7. Click OK to close the dialog box. You’ll see that our three controls now appear in the Toolbox under the Web Forms tab.
  8. Figure 5-4 User interface for customizing the Toolbox (Image unavailable)

Using Custom Controls from the Toolbox

To use our custom controls on a page, perform the following steps:

  1. Create a new ASP.NET Web application project. (When you create a Web application, Visual Studio .NET automatically creates an IIS virtual root for you.)
  2. Double-click the WebForm1.aspx file in Solution Explorer so that the page opens in Design view.
  3. Click the Web Forms tab of the Toolbox and you will see that the SimpleControl, PrimeGenerator, and StyledPrimeGenerator controls are now included in the Toolbox.
  4. Drag PrimeGenerator and StyledPrimeGenerator onto the page. When you drag a custom control onto the design surface, Visual Studio .NET copies the assembly that contains the control to your Web application’s bin directory. For example, if your Web application is named MyBookWeb, you will find that MyBookWeb\bin now contains MSPress.ServerControls.dll.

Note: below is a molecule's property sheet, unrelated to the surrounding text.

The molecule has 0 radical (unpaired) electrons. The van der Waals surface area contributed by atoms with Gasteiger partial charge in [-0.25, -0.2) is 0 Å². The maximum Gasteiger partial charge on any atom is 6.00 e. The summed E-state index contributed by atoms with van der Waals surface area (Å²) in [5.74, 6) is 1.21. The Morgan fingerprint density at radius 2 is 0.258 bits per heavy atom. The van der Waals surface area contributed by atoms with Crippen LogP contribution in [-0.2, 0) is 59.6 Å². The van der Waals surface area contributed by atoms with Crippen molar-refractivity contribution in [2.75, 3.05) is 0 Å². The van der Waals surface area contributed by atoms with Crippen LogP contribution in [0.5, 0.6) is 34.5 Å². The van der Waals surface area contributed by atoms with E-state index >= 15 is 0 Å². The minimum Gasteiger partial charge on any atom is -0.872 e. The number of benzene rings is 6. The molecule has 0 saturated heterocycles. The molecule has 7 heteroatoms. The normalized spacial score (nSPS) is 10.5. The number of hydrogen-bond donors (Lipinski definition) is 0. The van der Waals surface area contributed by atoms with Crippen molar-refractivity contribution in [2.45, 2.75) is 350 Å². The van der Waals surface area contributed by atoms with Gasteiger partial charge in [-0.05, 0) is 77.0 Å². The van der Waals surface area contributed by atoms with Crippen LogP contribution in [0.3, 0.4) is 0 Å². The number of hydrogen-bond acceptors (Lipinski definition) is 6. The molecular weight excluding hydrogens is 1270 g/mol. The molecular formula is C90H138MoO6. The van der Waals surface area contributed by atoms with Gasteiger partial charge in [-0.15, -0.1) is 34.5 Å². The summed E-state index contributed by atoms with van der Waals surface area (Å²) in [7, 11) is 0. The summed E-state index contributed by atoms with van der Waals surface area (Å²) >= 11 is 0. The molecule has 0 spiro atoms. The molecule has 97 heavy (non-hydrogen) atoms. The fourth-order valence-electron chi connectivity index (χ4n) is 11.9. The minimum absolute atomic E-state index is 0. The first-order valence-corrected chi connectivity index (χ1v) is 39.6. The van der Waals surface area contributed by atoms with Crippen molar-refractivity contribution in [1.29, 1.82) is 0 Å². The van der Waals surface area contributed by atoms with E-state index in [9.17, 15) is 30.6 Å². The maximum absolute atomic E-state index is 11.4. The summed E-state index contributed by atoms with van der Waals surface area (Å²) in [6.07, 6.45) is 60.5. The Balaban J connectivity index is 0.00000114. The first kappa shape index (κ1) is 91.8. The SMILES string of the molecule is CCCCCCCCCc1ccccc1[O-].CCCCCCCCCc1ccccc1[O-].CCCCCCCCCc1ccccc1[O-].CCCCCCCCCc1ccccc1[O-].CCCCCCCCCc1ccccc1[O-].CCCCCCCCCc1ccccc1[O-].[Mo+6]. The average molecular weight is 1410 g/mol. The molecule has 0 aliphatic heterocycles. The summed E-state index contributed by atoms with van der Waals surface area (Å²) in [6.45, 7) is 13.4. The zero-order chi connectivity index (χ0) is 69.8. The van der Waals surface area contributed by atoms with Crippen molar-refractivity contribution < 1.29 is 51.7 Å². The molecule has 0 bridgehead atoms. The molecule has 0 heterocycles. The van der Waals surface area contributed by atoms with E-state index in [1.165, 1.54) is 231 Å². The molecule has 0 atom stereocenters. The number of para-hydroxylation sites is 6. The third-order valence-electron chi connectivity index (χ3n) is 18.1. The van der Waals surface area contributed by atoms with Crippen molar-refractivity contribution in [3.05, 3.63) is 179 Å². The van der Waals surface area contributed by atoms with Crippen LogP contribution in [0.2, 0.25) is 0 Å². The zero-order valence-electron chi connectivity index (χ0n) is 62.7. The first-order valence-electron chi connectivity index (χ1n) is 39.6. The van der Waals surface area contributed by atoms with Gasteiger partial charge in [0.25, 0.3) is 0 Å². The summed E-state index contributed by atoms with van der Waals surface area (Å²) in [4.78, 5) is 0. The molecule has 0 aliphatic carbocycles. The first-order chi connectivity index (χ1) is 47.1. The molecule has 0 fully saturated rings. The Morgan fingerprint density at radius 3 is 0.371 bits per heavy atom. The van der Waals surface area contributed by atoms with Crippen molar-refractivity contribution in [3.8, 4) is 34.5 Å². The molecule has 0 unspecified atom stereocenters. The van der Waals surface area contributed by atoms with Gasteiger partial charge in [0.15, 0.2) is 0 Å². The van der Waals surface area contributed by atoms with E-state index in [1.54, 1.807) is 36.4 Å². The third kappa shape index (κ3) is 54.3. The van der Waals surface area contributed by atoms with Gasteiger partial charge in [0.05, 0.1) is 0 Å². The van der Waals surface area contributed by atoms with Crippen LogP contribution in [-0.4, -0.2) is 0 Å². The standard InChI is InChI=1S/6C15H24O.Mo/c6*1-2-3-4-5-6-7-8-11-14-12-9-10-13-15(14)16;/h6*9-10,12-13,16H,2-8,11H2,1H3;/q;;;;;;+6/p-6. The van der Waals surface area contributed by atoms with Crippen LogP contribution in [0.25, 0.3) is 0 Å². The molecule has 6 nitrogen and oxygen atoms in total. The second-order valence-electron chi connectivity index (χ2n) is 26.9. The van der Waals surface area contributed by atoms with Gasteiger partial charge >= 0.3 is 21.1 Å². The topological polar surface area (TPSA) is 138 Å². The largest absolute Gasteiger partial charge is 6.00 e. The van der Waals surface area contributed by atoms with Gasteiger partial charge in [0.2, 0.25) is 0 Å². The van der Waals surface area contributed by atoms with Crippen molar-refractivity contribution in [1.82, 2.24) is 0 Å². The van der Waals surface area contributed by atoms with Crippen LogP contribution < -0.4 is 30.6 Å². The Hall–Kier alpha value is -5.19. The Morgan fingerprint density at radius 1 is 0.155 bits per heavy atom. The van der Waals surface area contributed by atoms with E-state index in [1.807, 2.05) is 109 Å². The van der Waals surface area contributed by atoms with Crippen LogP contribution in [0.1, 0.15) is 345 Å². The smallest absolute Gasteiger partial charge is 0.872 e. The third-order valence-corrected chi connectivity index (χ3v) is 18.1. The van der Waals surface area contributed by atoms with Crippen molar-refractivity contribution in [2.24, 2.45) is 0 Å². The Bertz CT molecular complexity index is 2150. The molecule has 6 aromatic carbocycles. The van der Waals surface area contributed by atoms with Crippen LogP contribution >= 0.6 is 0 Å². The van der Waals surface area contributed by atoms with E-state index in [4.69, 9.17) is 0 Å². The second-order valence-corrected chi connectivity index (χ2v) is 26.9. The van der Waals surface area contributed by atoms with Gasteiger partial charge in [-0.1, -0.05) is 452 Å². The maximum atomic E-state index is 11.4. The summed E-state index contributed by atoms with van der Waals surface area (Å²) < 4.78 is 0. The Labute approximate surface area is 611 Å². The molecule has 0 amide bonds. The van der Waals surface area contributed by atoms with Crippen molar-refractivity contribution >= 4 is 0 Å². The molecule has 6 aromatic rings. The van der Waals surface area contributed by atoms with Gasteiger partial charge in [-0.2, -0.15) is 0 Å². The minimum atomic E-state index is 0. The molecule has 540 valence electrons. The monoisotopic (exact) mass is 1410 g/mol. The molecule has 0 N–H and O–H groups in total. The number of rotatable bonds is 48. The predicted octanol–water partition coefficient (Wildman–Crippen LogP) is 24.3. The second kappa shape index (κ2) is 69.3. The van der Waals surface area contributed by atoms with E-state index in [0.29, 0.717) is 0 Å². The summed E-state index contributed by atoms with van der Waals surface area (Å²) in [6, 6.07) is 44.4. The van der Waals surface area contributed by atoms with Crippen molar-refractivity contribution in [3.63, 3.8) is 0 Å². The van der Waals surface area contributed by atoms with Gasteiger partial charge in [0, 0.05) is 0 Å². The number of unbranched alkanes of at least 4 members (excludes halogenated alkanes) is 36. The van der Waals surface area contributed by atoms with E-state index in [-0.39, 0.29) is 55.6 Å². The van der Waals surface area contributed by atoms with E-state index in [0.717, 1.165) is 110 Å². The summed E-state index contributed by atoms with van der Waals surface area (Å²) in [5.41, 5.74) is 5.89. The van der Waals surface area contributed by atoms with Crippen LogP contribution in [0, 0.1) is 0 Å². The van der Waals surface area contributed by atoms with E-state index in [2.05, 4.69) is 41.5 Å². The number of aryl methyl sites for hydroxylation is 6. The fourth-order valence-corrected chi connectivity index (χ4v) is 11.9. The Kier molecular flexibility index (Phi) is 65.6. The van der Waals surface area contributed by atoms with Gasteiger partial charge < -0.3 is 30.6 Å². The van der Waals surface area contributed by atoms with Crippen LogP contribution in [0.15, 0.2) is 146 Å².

Set some of the style properties of StyledPrimeGenerator in the property browser. In HTML view, you should see page syntax similar to that shown in Listing 5-7. Note that the designer automatically generates the tag prefix msp corresponding to the namespace MSPress.ServerControls, as we specified in the TagPrefixAttribute. If our assembly did not have a TagPrefixAttribute, the designer would generate a default tag prefix such as cc1.

<%@ Register TagPrefix="msp" Namespace="MSPress.ServerC ontrols" 
  Assembly="MSPress.ServerControls" %>
<%@ Page language="c#" Codebehind="WebForm1.aspx.cs" 
  AutoEventWireup="false" Inherits="BookWeb.Chapter5.We bForm1" %>
<!DOCTYPE HTML PUBLIC "-//W3C// DTD HTML 4.0 Transitional//EN" >
<HTML>
  <HEAD>
    <title>WebForm1</title>
    <meta name="GENERATOR" Content="Microsoft Visual St udio 7.0">
    <meta name="CODE_LANGUAGE" Content="C#">
    <meta name="vs_defaultClientScript" content="JavaSc ript">
    <meta name="vs_targetSchema"  
      content="http://schemas.microsoft.com/intellisense/ie5">
  </HEAD>
  <body>
    <form id="WebForm1" method="post" runat="server">